Drake Levin left the group in 1966 to join the National Guard. Gee, I wonder why. Why did George W. Bush join the National Guard? Or Rod Carew of our Minnesota Twins? Us Minnesota kids would groan when Carew had to fulfill his National Guard commitment. The National Guard was a famous haven for young men seeking to avoid combat in Viet Nam. Boys of privilege, CW told us, could get gently guided into Guard service by influential family members. I cannot blame anyone for using whatever means necessary to avoid the war. As the colonel character in "First Blood" said at the dramatic ending of that movie: "It was a hard time for all of us." The Raiders' music sort of floated out there as an elixir supplying comfort. We retained the tools for finding joy. Call it the resilience of the human spirit.
Joy bubbled from the Raiders song "Kicks." The song had an anti-drug message but was still totally cool. Other songs flowed like "Hungry," "The Great Airplane Strike," "Good Thing" and "Him or Me - What's It Gonna Be."
"Kicks" became a signature song for the group and reached No. 4 on those charts. The tech of today with its democratizing effect has enabled everyone to find precisely the music of their choice, to the extent that I think talk of the "charts" (a la Casey Kasem) has become quaint. We're not as beholden to the big music industry anymore. The barriers to distribution have come down just like in book publishing (where self-publishing has become respectable). Incidentally, "Kicks" was originally written with the group "The Animals" in mind.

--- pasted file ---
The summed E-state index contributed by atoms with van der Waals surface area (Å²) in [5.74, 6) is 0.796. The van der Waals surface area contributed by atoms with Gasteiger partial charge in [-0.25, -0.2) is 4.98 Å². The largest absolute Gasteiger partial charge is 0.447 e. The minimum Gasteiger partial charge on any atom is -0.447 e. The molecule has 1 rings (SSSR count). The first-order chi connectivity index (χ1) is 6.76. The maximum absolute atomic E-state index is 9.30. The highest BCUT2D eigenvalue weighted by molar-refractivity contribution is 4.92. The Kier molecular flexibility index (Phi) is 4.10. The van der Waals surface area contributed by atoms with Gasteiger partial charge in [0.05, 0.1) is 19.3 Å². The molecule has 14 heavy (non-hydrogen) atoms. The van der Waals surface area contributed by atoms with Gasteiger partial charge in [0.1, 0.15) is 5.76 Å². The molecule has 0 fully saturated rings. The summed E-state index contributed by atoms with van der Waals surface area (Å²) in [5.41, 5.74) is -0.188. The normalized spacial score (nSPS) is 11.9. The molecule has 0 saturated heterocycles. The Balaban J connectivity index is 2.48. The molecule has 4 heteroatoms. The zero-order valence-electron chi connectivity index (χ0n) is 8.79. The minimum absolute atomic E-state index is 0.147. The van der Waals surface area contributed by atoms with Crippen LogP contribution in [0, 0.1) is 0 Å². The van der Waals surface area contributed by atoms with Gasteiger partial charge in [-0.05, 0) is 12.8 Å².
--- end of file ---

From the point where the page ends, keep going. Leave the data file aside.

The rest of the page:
The Raiders had racked up three Gold albums by mid-1967. They were Columbia Records' top rock group.
I found Nirvana when listening to the "Greatest Hits" album. That album, we are reminded years later, was a test for a higher list price for albums! Actually I considered it priceless. Bob Dylan's Greatest Hits was another such test. Of course, the fan base for all the popular new music was very young. You might think those artists made a fortune, but remember that so many of their fans were young and with negligible economic means. Today all these artists can play at the likes of casinos as "retro" attractions and make a true fortune! Well, I'm happy for them.
Tastes began changing in the late '60s. The Raiders were deemed not quite as fashionable. Still they churned out songs of note like "Too Much Talk," a strong personal favorite of mine. My, what a sense of "beat" it had. Also in this rather twilight period we got "Let Me," their first gold record. The group sought a newer sound, something more "relevant" (a buzzword from the decade).
 
"Collage" album: fine art, commercial floundering